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In triangle ABC, the bisectors of the exterior angles B and C meet at H. Show that AH is the bisector of the angle BAC.

I was trying to look at some exterior angles in some triangles but I can't find a way to link those two angles that supposed to be equal. thx!

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  • $\begingroup$ Do you mean AH, instead of AP? $\endgroup$
    – Arnaldo
    Commented Sep 23, 2022 at 12:21
  • $\begingroup$ yes, thx. I don't know why I was using P :))) $\endgroup$
    – Numbers
    Commented Sep 23, 2022 at 12:28

2 Answers 2

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we take the triangle to be made out of lines $l_1,l_2,l_3$ with positive direction into the triangle.
the external bisector of $l_1,l_2$ is the space of points with directed distance $d(P,l_1)=-d(P,l_2)$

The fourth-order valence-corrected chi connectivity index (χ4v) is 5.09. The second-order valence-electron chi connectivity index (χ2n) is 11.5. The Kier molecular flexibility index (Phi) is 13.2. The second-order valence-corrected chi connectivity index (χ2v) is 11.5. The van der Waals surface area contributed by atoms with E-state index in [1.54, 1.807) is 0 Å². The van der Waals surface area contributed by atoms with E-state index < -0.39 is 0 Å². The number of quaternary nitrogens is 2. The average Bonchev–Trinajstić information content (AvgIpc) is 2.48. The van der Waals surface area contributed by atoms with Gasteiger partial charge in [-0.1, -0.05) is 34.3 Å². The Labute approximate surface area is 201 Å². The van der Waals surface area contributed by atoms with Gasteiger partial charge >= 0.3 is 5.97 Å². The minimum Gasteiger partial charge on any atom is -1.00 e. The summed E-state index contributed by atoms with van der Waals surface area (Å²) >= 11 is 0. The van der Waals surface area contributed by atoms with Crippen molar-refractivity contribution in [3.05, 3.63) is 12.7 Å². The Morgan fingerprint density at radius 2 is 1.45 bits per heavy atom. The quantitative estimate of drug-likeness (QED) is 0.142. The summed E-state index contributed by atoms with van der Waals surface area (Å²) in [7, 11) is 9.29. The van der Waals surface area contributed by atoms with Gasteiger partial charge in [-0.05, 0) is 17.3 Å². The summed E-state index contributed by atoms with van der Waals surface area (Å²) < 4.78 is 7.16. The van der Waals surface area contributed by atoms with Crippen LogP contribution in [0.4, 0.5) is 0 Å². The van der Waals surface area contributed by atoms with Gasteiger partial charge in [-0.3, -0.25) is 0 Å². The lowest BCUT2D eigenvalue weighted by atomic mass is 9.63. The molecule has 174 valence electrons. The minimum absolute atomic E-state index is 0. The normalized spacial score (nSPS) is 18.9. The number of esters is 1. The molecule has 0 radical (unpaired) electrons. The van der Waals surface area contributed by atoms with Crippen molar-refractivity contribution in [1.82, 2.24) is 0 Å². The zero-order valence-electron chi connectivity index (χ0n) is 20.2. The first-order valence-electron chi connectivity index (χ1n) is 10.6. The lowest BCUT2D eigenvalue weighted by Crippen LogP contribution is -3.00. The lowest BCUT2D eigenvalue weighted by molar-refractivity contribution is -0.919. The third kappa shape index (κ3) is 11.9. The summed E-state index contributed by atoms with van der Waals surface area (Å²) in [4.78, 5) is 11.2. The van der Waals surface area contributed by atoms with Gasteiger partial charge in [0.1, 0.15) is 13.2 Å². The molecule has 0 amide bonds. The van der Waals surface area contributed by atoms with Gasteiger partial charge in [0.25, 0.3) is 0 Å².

and if $P$ is on the external bisector of $l_2,l_3$ then $d(P,l_2)=-d(P,l_3)$
which means $d(P,l_1)=d(P,l_3)$ which means it's on the internal bisector of $l_1,l_3$.

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  • $\begingroup$ well, nice one. but I want to solve it using just euclidean geometry. I am sorry for my english $\endgroup$
    – Numbers
    Commented Sep 23, 2022 at 13:39
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This is a well-know property of triangle excircles. All points that are equidistant from the sides of external angle $B$ lie on its bisector. Ditto for angle $C$. The intersection of two bisectors will be a center of excircle which is tangent to the sides of the external angles which are $BC$ and extensions of $AC$ and $AB$. We can see now that from point $A$ there are two tangents to the circle thus $AH$ will bisect $\angle BAC$ (draw two radii to the points of tangency and you have two congruent right triangles). You can read more about excircles and their properties here

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